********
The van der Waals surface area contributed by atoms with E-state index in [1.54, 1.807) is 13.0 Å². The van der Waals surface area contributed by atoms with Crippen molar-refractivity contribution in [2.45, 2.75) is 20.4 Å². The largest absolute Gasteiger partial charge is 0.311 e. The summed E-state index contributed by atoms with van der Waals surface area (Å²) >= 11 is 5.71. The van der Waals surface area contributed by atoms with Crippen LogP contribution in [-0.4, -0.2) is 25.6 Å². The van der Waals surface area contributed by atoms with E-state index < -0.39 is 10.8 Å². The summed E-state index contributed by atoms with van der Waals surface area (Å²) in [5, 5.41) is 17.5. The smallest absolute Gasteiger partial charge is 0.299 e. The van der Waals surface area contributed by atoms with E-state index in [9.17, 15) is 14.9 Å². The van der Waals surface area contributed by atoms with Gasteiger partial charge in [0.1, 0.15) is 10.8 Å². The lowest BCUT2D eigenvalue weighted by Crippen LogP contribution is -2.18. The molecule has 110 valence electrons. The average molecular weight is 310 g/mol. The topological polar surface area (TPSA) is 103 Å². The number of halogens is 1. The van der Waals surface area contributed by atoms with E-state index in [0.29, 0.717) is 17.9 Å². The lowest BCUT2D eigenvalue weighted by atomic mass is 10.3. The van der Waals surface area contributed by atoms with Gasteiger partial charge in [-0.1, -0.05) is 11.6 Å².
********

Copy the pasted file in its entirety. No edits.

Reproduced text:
The van der Waals surface area contributed by atoms with E-state index in [1.54, 1.807) is 13.0 Å². The van der Waals surface area contributed by atoms with Crippen molar-refractivity contribution in [2.45, 2.75) is 20.4 Å². The largest absolute Gasteiger partial charge is 0.311 e. The summed E-state index contributed by atoms with van der Waals surface area (Å²) >= 11 is 5.71. The van der Waals surface area contributed by atoms with Crippen LogP contribution in [-0.4, -0.2) is 25.6 Å². The van der Waals surface area contributed by atoms with E-state index < -0.39 is 10.8 Å². The summed E-state index contributed by atoms with van der Waals surface area (Å²) in [5, 5.41) is 17.5. The smallest absolute Gasteiger partial charge is 0.299 e. The van der Waals surface area contributed by atoms with E-state index in [9.17, 15) is 14.9 Å². The van der Waals surface area contributed by atoms with Gasteiger partial charge in [0.1, 0.15) is 10.8 Å². The lowest BCUT2D eigenvalue weighted by Crippen LogP contribution is -2.18. The molecule has 110 valence electrons. The average molecular weight is 310 g/mol. The topological polar surface area (TPSA) is 103 Å². The number of halogens is 1. The van der Waals surface area contributed by atoms with E-state index in [0.29, 0.717) is 17.9 Å². The lowest BCUT2D eigenvalue weighted by atomic mass is 10.3. The van der Waals surface area contributed by atoms with Gasteiger partial charge in [-0.1, -0.05) is 11.6 Å².